Musings on creativity for photographers and artists by Rob Hudson

Tuesday, 31 March 2015

Isn't it about time we stopped using the term ’documentary photography’?

“There is no way events in the world can be directly recorded in our brains, they are experienced and constructed in a highly subjective way. Our only truth is narrative truth, the stories that we tell each other and ourselves, the stories we continually re-categorise and refine. This sort of sharing, of communion would not be possible if all our knowledge, all our memories were tagged as private and seen as exclusively ours. Memory arises not only from direct experience, but from the intercourse of many minds.”
Oliver Sachs, from “Speak, Memory” New York Review of Books, 2013.

Isn't it about time we stopped using the term ’documentary photography’? I suppose ’Department of Narrative Photography’, or ’narrative photographer’ doesn't quite have the ring of seriousness contained the the word ’documentary’, but it  is certainly more honest given the above.

Changing the name would have wider impacts; no longer would we have to discuss the ’truth’ of photography, or read articles complaining that one image didn't change the world - and that would certainly be a relief.

It would also give a greater legitimacy to more creative expression in photography that has been been decried as mere ’pictorialism’ for generations. And perhaps, we'd be open to a more collaborative approach to better explore the ’many minds’.

If we think of ourselves as novelists or even poets instead of documentarists then a whole new world of possibility opens before us. Creative possibilities that offer a more mature and honest perspective for the future direction for photography. The possibility of imagination that might help us reconcile meaning in our lives through small insights and a sense of shared common perspective much like good literature. Hey, it might even be more fun!

In truth, this is already what the best ’documentary photography’ is doing, despite the name. But we’ll never know the hindrance of a name until we change it.

Sunday, 8 March 2015

Singing the world into existence.

Introducing a new series: Songlines. 

By some remarkable coincidences things just seemed to fall into place on Friday. Reading, conversations, seeing and photography combining to create new thinking and a new series that I suspect I will be pursuing for a long period of time. 

The first element was seeing. While wandering through my local beech woods, and looking (vaguely) for something that will progress onwards from my Mametz Wood series, I started to notice something new to me. There were strange patterns, shapes and forms in those trees that could if we recognise them as such be called simply ’art’. What struck me was that it needed a person to not only see that art, but to recognise it as such. In short, there's art out there and it's growing on trees! 

The second element was reading ColinPantall's blog about Robert Macfarlane’s new book ’Landmarks' and how important the naming of things can be to the recognition of their existence. He used the example of the ’Missing Buildings’ project by Thom and Beth Atkinson. Those missing building are all around us, but it's only in their naming that they become significant. To quote Colin “Experience leads to language and language leads to seeing. And seeing leads to photography.” And I still needed a name for the tree art I'd discovered.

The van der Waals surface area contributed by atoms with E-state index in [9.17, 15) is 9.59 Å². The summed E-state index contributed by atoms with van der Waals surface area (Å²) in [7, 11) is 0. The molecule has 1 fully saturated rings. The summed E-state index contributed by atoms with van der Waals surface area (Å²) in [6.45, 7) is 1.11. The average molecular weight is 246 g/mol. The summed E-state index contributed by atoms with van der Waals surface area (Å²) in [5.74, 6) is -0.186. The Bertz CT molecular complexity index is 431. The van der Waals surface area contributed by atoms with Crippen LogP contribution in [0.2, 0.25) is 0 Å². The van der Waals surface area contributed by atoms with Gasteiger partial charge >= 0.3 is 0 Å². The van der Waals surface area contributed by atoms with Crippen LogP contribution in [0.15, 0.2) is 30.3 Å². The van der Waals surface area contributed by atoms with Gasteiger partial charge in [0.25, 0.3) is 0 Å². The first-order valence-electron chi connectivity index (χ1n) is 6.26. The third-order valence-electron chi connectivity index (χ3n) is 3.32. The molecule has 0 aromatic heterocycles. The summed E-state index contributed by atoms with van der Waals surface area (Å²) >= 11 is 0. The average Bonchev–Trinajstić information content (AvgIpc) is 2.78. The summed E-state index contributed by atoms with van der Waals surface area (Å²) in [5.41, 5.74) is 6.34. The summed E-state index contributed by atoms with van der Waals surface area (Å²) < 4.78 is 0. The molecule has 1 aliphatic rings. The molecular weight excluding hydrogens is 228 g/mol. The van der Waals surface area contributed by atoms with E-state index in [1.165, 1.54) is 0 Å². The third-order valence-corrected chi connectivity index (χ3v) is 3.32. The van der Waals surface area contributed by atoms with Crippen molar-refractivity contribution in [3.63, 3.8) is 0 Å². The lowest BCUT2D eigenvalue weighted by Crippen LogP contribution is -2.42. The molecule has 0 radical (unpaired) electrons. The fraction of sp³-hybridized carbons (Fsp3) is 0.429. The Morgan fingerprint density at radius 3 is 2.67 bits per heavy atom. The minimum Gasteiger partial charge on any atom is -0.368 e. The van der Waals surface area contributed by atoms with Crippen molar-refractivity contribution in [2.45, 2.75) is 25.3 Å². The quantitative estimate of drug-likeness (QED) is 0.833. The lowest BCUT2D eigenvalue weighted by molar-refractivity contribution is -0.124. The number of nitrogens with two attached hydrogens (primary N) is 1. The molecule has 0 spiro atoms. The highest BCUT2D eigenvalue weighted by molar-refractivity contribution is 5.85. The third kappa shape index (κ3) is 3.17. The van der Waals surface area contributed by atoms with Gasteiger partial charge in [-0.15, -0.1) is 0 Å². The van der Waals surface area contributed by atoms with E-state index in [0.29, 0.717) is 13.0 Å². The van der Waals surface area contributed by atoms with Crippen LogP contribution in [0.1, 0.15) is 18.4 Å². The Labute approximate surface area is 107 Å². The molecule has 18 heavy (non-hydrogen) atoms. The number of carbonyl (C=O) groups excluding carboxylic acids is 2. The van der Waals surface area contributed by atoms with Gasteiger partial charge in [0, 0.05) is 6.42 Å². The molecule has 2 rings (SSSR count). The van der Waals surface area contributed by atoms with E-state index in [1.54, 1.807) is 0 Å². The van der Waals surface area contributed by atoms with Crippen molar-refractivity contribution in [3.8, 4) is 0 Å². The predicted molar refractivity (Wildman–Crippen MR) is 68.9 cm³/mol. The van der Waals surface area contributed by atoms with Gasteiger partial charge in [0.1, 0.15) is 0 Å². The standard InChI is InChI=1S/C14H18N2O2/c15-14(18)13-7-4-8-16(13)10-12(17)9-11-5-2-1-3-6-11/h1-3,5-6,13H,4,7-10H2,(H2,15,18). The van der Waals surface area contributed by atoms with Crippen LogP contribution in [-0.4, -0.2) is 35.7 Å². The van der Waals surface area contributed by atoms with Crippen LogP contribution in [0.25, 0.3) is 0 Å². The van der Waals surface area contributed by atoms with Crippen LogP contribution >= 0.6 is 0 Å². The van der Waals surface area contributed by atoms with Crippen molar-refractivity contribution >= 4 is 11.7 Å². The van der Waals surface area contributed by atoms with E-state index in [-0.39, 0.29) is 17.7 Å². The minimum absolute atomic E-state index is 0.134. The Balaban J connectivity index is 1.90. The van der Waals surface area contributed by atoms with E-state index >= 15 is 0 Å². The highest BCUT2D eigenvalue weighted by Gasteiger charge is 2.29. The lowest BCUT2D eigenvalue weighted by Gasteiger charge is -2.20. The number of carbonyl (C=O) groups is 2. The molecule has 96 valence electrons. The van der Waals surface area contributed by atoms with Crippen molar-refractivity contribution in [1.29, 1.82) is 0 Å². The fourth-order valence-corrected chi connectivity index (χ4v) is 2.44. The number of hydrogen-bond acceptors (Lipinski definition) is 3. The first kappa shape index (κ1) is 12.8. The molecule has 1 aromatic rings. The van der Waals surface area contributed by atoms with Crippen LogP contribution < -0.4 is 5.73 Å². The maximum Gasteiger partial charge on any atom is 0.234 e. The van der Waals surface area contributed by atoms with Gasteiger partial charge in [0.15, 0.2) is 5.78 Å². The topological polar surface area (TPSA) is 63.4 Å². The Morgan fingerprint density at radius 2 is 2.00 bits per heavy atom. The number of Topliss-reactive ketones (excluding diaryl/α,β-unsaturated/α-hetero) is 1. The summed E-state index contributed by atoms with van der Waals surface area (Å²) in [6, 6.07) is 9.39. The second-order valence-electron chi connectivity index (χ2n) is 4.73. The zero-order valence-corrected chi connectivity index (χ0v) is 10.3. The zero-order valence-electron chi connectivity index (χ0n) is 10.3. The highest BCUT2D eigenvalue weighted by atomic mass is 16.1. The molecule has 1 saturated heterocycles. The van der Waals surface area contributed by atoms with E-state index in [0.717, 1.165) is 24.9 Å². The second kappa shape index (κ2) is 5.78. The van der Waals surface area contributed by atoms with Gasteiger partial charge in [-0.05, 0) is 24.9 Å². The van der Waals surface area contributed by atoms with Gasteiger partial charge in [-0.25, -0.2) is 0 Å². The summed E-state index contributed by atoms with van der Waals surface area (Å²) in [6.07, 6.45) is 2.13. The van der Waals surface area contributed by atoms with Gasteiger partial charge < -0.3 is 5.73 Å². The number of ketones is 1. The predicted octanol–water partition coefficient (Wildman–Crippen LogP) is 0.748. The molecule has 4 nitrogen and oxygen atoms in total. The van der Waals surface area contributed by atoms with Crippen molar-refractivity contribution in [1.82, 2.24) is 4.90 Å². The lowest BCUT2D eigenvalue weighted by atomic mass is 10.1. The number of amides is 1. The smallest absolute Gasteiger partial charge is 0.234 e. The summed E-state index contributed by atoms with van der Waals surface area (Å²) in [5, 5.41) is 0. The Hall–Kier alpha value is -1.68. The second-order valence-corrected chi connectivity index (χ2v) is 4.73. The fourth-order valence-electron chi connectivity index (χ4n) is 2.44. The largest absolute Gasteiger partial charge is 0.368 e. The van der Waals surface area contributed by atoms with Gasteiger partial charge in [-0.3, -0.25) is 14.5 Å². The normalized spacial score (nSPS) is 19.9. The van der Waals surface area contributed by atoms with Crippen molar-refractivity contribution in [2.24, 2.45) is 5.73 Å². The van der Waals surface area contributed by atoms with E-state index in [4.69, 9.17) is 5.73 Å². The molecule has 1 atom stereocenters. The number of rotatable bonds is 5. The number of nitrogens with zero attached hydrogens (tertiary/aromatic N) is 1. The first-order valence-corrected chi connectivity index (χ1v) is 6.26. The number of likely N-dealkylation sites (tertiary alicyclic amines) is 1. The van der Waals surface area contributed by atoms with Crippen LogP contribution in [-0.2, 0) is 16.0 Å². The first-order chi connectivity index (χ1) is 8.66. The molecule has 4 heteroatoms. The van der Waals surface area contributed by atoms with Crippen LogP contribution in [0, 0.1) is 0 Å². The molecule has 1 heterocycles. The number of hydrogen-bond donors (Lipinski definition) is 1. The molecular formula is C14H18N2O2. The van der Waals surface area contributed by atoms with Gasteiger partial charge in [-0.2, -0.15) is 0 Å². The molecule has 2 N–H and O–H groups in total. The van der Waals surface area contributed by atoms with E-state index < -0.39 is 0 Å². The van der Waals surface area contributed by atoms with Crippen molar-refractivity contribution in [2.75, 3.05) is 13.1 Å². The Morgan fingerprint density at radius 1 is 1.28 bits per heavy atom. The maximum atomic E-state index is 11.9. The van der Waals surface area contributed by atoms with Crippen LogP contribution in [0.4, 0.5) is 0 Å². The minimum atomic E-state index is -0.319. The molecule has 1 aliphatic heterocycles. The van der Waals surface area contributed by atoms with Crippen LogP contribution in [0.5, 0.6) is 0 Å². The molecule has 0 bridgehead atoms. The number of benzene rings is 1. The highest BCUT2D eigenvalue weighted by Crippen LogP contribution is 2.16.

The third and final element was a Twitter conversation with John MacPherson about my Songs of Travel series. He asked if the title came from Bruce Chatwin’s book Songlines. I responded, without realising the significance at the time, that it, in fact, came from a Robert Louis Stevenson poem. And thought nothing more of it, for a while... 

It was a couple of hours later that I realised that there was a name for this tree art, one that was already in existence and that the Songlines that John had spoken of would be perfect. Naming equals significance. 

Songlines are a creation myth held by the indigenous peoples of Australia that, to quote Bruce Chatwin “...tell of the legendary totemic being who wandered over the continent in the Dreamtime, singing out the name of everything that crossed their path - birds, animals, plants, rocks, waterholes - and so singing the world into existence." 

“In some cases, the paths of the creator-beings are said to be evident from their marks, or petrosomatoglyphs, on the land, such as large depressions in the land which are said to be their footprints.” Wikipedia. 

I can't claim to share such animist beliefs, but I do feel a close affinity with trees and forests. Indeed, I wrote a poem a few years ago with the simple line “Tall trees temple” attempting to express that feeling of otherworldliness we sometimes get from being in the forest, the analogy being with a similar feeling we might experience in a church. The belief I can happily share is the need to ’sing the world into existence’ or that naming things gives them a power and maybe an existence they could not possess unnamed. 

The images are presented as negatives. As any film photographer will know the negative image can have a beauty and otherworldliness all of their own. And to me that encapsulates what I'm seeing, the otherness and the requirement for us to see in new ways. To recognise art when it's before us. What a wonderful world!